The ‘role’ of rock: Beauty and truth in the not so fine arts

by Mark Fischer

“Young people know that rock has the beat of sexual intercourse.”1—Allan Bloom

“The beat says ‘do what you want to do.’”2—William Kirk Kilpatrick

“Rock music is the language of alienation, the means of self-stimulation emotionally and sexually, and an avenue of escape.”3—Andrew Minto

Modern music does not have many supporters among social conservatives. It is blamed for a plethora of social ills, ranging from drug use and promiscuity to the demise of American education. And some of the criticism is well-deserved.

While outrageous rap and heavy metal “artists” grab headlines for songs about random violence and deviant sexuality, much damage is also visited upon the average teen by more “mainstream” artists, selling their gospel of self-indulgence, irresponsibility and new age unity through the medium of rock music. In the typical modern lyric, the world would be a better place if we all just followed our feelings.

These criticisms are all reflected in various books and articles of the above-quoted writers, all three of whom were concerned enough about modern music to focus their capable minds on attacking the subject. For these writers, however, it is not enough to criticize the particular lyrics, music or worldviews of certain artists; they take aim at the genre itself. For them, no good can come of rock music. The music itself is about uninhibited sexuality and selfism. To wed any other theme to rock music is to be untrue to its essence, or so the argument goes—an argument, interestingly enough, which is shared by the editors of Rolling Stone and other rock “purists.”

Not only do I believe this argument is false; I believe it exposes a regrettable degree of musical ignorance.

I write as one who likes rock music. I have played in rock bands and have composed rock songs. But to present a fuller picture, I should say that I also love Mozart’s Mass in C Major, Billie Holiday’s version of “Dancing Cheek to Cheek” and Gershwin’s “American in Paris.”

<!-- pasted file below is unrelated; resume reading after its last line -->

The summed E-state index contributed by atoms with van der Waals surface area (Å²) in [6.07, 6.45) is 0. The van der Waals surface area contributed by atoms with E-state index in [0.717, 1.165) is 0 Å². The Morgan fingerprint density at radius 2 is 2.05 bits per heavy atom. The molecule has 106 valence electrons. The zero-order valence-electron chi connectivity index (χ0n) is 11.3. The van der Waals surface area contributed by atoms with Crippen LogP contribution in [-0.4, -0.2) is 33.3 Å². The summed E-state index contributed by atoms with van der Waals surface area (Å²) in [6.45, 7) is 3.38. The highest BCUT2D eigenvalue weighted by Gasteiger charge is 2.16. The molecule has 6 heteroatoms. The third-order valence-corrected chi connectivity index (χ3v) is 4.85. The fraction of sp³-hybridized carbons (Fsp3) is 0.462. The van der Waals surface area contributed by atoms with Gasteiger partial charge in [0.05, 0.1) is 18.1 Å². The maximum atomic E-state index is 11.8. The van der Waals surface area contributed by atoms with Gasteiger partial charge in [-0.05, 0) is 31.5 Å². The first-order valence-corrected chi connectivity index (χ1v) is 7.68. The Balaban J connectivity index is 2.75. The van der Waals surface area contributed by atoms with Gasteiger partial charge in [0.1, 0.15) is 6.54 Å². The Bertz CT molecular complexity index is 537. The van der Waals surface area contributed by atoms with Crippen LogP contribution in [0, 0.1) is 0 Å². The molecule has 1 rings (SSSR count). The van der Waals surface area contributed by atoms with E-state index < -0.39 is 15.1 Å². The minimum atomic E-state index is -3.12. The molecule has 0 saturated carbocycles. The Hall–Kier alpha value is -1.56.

That I list all of the above among my musical tastes is not to say that I ascribe to the school of aesthetic equivalence. Certain readers will no doubt breathe easier when I say that I believe the music of Mozart, Beethoven and Bach exhibits a level of beauty and a sophistication of composition far above any music bearing the tag “modern.” But to acknowledge this does not end the discussion; it begins it.

Rock music is admittedly a youthful genre. It is often energetic. It can be driving and emotional. But it can also be fun, joyful, sad or thoughtful. It is certainly not as emotionally limited as many of its critics contend.

One of these critics, Allan Bloom, bluntly asserts that the beat of rock is sex. If this is true, I must confess to having often utterly missed the message. Bloom insists that youth know this to be true. I insist that youth know this to be false. Such statements are easily made in the abstract, as a way of winning debating points, but they are difficult to sustain when actual music is examined.

Surely, if Bloom pleased, he could have restricted his condemnation to the likes of the Rolling Stones, Madonna and 2 Live Crew. Clearly rock and sex are inextricably linked by such artists. But consider the following sample: Chicago’s “Saturday in the Park,” with its happy melody, light groove and supporting brass section; U2’s “Pride,” a driving, guitar-dominated song about Martin Luther King; Kansas’ “The Wall,” a haunting rock anthem about spiritual searching; and Billy Joel’s “Piano Man,” a realist piano ballad about an assortment of individuals holding onto life in a bar. These writers all used the rock genre to paint a picture, to evoke an emotion, and to express an idea. That is to say, they are artists. And as artists, the more appropriate their musical backdrop is to their ideas, the more they succeed. I believe they all succeeded, and that countless others have as well. Anyone who listens to such songs and hears only “sex” might ask himself whether he judges honestly, or rather prejudicially—allowing a general theory to overwhelm his experience of the music.